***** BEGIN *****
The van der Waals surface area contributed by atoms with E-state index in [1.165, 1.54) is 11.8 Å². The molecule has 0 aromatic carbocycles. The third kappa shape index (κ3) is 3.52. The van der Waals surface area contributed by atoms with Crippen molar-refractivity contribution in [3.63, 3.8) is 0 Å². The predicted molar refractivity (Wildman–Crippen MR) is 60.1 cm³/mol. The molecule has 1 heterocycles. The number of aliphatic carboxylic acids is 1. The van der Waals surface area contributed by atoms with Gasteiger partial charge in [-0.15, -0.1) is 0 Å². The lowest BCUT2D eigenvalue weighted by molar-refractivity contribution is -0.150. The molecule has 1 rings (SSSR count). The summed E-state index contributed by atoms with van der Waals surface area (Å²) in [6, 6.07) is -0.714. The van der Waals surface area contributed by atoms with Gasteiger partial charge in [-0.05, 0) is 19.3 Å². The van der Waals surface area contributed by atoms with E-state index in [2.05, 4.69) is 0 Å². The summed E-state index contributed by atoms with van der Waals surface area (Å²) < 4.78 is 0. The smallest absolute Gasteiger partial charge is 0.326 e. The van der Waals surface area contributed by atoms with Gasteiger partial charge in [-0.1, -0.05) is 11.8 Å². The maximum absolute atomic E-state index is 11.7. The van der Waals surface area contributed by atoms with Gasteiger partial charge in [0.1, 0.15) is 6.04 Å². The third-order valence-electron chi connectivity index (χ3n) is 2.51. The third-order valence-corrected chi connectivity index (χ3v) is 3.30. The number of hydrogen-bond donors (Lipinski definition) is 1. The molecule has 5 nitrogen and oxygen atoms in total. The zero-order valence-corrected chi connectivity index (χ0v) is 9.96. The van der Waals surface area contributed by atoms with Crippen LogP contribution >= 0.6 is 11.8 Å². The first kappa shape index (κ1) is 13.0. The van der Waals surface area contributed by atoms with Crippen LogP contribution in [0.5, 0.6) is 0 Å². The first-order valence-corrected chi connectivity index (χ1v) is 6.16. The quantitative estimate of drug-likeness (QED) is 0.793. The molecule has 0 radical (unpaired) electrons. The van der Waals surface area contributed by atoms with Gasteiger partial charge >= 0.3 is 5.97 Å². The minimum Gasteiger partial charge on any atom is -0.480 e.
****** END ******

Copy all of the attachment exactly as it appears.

The van der Waals surface area contributed by atoms with E-state index in [1.165, 1.54) is 11.8 Å². The molecule has 0 aromatic carbocycles. The third kappa shape index (κ3) is 3.52. The van der Waals surface area contributed by atoms with Crippen molar-refractivity contribution in [3.63, 3.8) is 0 Å². The predicted molar refractivity (Wildman–Crippen MR) is 60.1 cm³/mol. The molecule has 1 heterocycles. The number of aliphatic carboxylic acids is 1. The van der Waals surface area contributed by atoms with Gasteiger partial charge in [-0.15, -0.1) is 0 Å². The lowest BCUT2D eigenvalue weighted by molar-refractivity contribution is -0.150. The molecule has 1 rings (SSSR count). The summed E-state index contributed by atoms with van der Waals surface area (Å²) in [6, 6.07) is -0.714. The van der Waals surface area contributed by atoms with Gasteiger partial charge in [-0.05, 0) is 19.3 Å². The van der Waals surface area contributed by atoms with E-state index in [2.05, 4.69) is 0 Å². The summed E-state index contributed by atoms with van der Waals surface area (Å²) < 4.78 is 0. The smallest absolute Gasteiger partial charge is 0.326 e. The van der Waals surface area contributed by atoms with Gasteiger partial charge in [-0.1, -0.05) is 11.8 Å². The maximum absolute atomic E-state index is 11.7. The van der Waals surface area contributed by atoms with Gasteiger partial charge in [0.1, 0.15) is 6.04 Å². The third-order valence-electron chi connectivity index (χ3n) is 2.51. The third-order valence-corrected chi connectivity index (χ3v) is 3.30. The number of hydrogen-bond donors (Lipinski definition) is 1. The molecule has 5 nitrogen and oxygen atoms in total. The zero-order valence-corrected chi connectivity index (χ0v) is 9.96. The van der Waals surface area contributed by atoms with Crippen LogP contribution >= 0.6 is 11.8 Å². The first kappa shape index (κ1) is 13.0. The van der Waals surface area contributed by atoms with Crippen LogP contribution in [0.5, 0.6) is 0 Å². The first-order valence-corrected chi connectivity index (χ1v) is 6.16. The quantitative estimate of drug-likeness (QED) is 0.793. The molecule has 0 radical (unpaired) electrons. The van der Waals surface area contributed by atoms with Gasteiger partial charge >= 0.3 is 5.97 Å². The minimum Gasteiger partial charge on any atom is -0.480 e.